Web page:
Know Your Candidate: Jagmeet Singh, Burnaby South

In the run up to Canada’s federal election, the Beacon is conducting interviews with candidates affiliated with the 4 major parties in Burnaby’s 3 ridings (Burnaby North-Seymour, Burnaby South, and New Westminster-Burnaby).

We asked each candidate for a virtual sit-down interview, followed by a short segment recorded on video. Not all candidates were available to appear on video or agreed to do so. The Beacon will post the segments with the candidates who did appear on video on our social media channels.

Candidate: Jagmeet Singh (leader of the federal NDP, incumbent)

Riding: Burnaby South (read more about the riding here)

Note: A party official said Jagmeet Singh was unavailable to appear on video as he was travelling via campaign bus. Instead, Singh spoke with the Beacon over the phone on Tuesday.

In response to a survey sent out by Burnaby Beacon just before the election was called, some readers told us they felt Singh didn’t have a strong connection to the community.

(Singh, who was born and raised in Ontario, initially won his seat in the riding in a byelection in 2019. He was already party leader at the time, and was parachuted in to Burnaby South when the byelection was called.)

When asked about those sentiments, Singh said he disagreed—touting his work in Ottawa calling on the federal government to increase the amount Canadians received in the Canada Emergency Response Benefit.

“In this pandemic, when people needed help, when people lost their jobs—a lot of people I spoke to in Burnaby South were impacted directly by the pandemic … we were able to secure some of the largest victories that any opposition parties ever secured,” Singh said.

“My responsibilities with the minority [government], and with the pandemic, required lots of time in Ottawa. And it’s part of my responsibility as leader, but I love every moment I get to spend in the riding, and I love being able to spend time with my wife. And we’re going to continue to spend as much time as we can.”

Trans Mountain

Singh has promised to abolish oil and gas subsidies if elected in Ottawa. When asked by the Beacon on Tuesday if that would extend to cancelling the planned expansion of the Trans Mountain pipeline, which terminates in Burnaby, he said his position on the matter has not changed since 2017.

“I’ve come out really clearly saying I think it’s the wrong thing to do. I would not extend it. It’s not the best use of our resources towards building an economy that creates good jobs, that helps us reduce emissions. And for various other reasons, including the lack of respect for Indigenous communities and the impact on them. There’s many reasons why it’s a project that I opposed.”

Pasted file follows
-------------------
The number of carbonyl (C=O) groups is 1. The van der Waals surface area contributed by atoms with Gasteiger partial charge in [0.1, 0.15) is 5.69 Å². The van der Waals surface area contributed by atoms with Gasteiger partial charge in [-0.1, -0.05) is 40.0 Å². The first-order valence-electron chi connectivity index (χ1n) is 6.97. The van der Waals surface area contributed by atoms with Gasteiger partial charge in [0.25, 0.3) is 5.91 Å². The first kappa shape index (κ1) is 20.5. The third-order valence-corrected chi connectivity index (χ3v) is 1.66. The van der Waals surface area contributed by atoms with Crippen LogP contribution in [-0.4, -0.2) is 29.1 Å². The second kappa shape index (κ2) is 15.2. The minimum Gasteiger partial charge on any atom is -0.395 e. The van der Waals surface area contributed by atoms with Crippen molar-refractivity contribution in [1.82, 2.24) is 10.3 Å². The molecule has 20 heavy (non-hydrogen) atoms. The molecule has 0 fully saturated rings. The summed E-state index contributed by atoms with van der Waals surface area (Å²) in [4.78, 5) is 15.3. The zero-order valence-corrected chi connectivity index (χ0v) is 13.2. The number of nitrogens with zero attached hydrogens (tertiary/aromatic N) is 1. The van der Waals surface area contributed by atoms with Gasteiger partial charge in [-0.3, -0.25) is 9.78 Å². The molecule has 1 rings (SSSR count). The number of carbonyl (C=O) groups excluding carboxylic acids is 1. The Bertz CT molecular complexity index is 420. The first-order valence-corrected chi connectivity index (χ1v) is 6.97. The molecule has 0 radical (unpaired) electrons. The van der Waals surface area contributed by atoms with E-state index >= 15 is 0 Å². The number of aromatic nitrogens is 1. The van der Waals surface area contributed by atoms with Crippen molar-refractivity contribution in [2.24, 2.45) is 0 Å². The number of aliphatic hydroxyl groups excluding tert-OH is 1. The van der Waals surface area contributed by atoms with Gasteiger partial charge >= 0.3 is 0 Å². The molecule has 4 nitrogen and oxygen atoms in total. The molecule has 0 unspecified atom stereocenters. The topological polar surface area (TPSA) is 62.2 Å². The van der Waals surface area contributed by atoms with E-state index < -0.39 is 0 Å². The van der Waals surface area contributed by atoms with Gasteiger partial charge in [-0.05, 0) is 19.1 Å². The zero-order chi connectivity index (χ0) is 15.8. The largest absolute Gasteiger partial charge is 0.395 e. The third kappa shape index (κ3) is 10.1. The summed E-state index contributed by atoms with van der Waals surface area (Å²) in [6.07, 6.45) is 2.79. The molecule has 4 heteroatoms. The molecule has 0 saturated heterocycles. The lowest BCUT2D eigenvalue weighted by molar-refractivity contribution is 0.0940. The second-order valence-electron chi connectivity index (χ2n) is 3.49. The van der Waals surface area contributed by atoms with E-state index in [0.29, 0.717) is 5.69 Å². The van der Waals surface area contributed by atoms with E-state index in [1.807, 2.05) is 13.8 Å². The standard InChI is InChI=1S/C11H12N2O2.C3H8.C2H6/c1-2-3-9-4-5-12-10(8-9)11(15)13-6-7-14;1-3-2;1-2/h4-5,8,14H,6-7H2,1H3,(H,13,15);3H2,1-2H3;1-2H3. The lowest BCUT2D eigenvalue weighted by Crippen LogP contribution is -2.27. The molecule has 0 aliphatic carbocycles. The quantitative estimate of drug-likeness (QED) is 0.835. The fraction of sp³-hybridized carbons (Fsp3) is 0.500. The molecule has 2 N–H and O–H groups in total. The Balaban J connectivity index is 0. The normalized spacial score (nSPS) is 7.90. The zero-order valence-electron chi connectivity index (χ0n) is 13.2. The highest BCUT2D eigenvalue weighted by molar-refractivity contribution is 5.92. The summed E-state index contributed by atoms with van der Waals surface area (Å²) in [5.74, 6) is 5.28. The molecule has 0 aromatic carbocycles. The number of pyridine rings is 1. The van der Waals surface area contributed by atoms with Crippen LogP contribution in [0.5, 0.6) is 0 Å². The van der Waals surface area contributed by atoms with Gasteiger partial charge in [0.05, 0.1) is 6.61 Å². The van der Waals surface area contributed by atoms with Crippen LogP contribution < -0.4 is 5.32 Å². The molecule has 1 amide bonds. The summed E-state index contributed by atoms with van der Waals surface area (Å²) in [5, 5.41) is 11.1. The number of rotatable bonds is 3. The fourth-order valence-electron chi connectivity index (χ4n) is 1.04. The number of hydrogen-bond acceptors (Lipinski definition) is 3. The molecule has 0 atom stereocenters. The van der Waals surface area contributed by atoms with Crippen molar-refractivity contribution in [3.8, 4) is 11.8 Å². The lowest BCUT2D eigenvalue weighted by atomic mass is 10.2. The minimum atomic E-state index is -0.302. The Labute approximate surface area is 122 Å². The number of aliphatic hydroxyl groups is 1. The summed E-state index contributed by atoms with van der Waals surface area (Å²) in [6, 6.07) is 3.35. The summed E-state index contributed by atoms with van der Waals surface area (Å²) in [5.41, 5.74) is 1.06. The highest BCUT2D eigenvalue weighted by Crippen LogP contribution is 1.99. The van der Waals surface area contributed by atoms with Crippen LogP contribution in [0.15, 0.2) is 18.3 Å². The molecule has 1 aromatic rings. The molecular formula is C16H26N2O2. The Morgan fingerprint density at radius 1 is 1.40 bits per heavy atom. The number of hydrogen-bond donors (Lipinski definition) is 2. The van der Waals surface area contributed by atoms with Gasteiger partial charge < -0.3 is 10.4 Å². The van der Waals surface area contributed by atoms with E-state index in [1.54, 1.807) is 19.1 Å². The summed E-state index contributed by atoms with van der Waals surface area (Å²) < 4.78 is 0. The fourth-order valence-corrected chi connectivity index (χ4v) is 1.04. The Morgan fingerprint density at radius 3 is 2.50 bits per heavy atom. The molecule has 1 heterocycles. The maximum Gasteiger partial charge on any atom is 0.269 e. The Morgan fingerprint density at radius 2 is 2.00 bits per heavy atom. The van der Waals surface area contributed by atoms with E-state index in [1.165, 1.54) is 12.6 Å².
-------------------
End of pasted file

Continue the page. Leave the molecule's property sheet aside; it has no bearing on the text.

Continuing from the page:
When asked again to clarify if he would cancel the expansion, Singh told the Beacon that he would.

As for the government-owned pipeline itself:

“It’s one of those things [where] we don’t know the details—what’s on the books … What is the asset worth? … What is the most responsible thing to do with it, respecting the financial situation of the country? So we’ll have to get into government and assess all the details of the asset before we can make a determination.”

Affordable housing

In response to questions about his proposed annual renters’ subsidy of $5,000, Singh described it as an “immediate measure, an urgent response to a need” that is not a permanent solution. He acknowledged that housing prices and rental costs in Burnaby are some of the least affordable in the country.

“The permanent solution is two parts. One: we’ve got to get at the speculative forces that are driving up the cost of housing … And it’s particularly big foreign money … If someone in Burnaby wants to buy their first home, they shouldn’t be competing with a US firm that’s got enough money to buy a billion dollars of real estate,” Singh said.

“And then the second piece that we want to do is just really mobilize federal resources to fund affordable homes, homes that are within people’s budget. So building homes, whether it’s cooperatives or not-for-profit housing, incentivizing developers, and also using the CMHC-backed loans, and not allowing CMHC loans to be approved for projects that aren’t affordable.”

Reconciliation and the opioid crisis

On Indigenous rights and Reconciliation, Singh committed to implementing all 94 calls to action from the Truth and Reconciliation Commission and the 231 calls to justice brought forward by the National Inquiry into Missing and Murdered Indigenous Women and Girls.

The Beacon also asked Singh to clarify timelines for his party’s commitments to decriminalize the possession of small amounts of illicit drugs for personal use.

Singh said he would take action as soon as an NDP government was in power, immediately sending a memorandum to the public prosecution service to cease all prosecutions for personal possession.